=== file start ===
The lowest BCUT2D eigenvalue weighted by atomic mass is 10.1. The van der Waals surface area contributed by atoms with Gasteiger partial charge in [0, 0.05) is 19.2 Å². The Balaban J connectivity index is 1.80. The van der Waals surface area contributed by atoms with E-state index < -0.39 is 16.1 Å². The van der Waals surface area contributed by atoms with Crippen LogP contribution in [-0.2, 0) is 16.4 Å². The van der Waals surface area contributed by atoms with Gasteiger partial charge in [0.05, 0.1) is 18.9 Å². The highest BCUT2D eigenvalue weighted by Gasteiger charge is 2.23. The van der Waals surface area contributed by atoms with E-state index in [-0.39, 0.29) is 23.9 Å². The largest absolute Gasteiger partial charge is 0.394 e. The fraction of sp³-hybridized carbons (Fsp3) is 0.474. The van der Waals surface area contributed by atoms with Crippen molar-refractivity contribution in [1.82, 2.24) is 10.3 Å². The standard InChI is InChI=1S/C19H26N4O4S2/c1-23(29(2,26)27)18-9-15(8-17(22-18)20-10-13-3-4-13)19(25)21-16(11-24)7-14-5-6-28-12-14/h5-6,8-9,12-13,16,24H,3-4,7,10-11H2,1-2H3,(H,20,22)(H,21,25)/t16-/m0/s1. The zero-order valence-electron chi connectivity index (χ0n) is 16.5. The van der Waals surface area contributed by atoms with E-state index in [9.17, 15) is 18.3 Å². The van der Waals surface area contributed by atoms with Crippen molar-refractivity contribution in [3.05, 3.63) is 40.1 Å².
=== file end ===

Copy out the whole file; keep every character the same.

The lowest BCUT2D eigenvalue weighted by atomic mass is 10.1. The van der Waals surface area contributed by atoms with Gasteiger partial charge in [0, 0.05) is 19.2 Å². The Balaban J connectivity index is 1.80. The van der Waals surface area contributed by atoms with E-state index < -0.39 is 16.1 Å². The van der Waals surface area contributed by atoms with Crippen LogP contribution in [-0.2, 0) is 16.4 Å². The van der Waals surface area contributed by atoms with Gasteiger partial charge in [0.05, 0.1) is 18.9 Å². The highest BCUT2D eigenvalue weighted by Gasteiger charge is 2.23. The van der Waals surface area contributed by atoms with E-state index in [-0.39, 0.29) is 23.9 Å². The largest absolute Gasteiger partial charge is 0.394 e. The fraction of sp³-hybridized carbons (Fsp3) is 0.474. The van der Waals surface area contributed by atoms with Crippen molar-refractivity contribution in [1.82, 2.24) is 10.3 Å². The standard InChI is InChI=1S/C19H26N4O4S2/c1-23(29(2,26)27)18-9-15(8-17(22-18)20-10-13-3-4-13)19(25)21-16(11-24)7-14-5-6-28-12-14/h5-6,8-9,12-13,16,24H,3-4,7,10-11H2,1-2H3,(H,20,22)(H,21,25)/t16-/m0/s1. The zero-order valence-electron chi connectivity index (χ0n) is 16.5. The van der Waals surface area contributed by atoms with E-state index in [9.17, 15) is 18.3 Å². The van der Waals surface area contributed by atoms with Crippen molar-refractivity contribution in [3.05, 3.63) is 40.1 Å².